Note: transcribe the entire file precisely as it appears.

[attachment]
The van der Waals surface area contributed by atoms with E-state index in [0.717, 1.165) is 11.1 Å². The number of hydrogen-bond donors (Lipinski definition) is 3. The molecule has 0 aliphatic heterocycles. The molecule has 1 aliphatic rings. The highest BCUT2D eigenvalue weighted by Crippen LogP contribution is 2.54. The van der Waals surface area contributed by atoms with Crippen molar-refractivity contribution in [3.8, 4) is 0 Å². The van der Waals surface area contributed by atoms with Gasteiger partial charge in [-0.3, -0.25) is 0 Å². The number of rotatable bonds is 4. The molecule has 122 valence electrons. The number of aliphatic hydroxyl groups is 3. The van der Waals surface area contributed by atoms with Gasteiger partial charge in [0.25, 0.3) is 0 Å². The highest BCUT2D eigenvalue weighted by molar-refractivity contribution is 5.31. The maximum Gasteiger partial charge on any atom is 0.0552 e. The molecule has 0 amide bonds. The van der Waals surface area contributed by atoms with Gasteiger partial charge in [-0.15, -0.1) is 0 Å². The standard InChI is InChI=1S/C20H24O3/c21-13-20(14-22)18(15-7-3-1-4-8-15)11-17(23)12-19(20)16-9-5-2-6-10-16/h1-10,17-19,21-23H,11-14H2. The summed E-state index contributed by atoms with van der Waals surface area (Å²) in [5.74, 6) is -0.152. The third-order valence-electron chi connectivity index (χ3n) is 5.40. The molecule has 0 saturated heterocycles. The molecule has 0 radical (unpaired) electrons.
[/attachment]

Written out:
The van der Waals surface area contributed by atoms with E-state index in [0.717, 1.165) is 11.1 Å². The number of hydrogen-bond donors (Lipinski definition) is 3. The molecule has 0 aliphatic heterocycles. The molecule has 1 aliphatic rings. The highest BCUT2D eigenvalue weighted by Crippen LogP contribution is 2.54. The van der Waals surface area contributed by atoms with Crippen molar-refractivity contribution in [3.8, 4) is 0 Å². The van der Waals surface area contributed by atoms with Gasteiger partial charge in [-0.3, -0.25) is 0 Å². The number of rotatable bonds is 4. The molecule has 122 valence electrons. The number of aliphatic hydroxyl groups is 3. The van der Waals surface area contributed by atoms with Gasteiger partial charge in [0.25, 0.3) is 0 Å². The highest BCUT2D eigenvalue weighted by molar-refractivity contribution is 5.31. The maximum Gasteiger partial charge on any atom is 0.0552 e. The molecule has 0 amide bonds. The van der Waals surface area contributed by atoms with Gasteiger partial charge in [-0.15, -0.1) is 0 Å². The standard InChI is InChI=1S/C20H24O3/c21-13-20(14-22)18(15-7-3-1-4-8-15)11-17(23)12-19(20)16-9-5-2-6-10-16/h1-10,17-19,21-23H,11-14H2. The summed E-state index contributed by atoms with van der Waals surface area (Å²) in [5.74, 6) is -0.152. The third-order valence-electron chi connectivity index (χ3n) is 5.40. The molecule has 0 saturated heterocycles. The molecule has 0 radical (unpaired) electrons.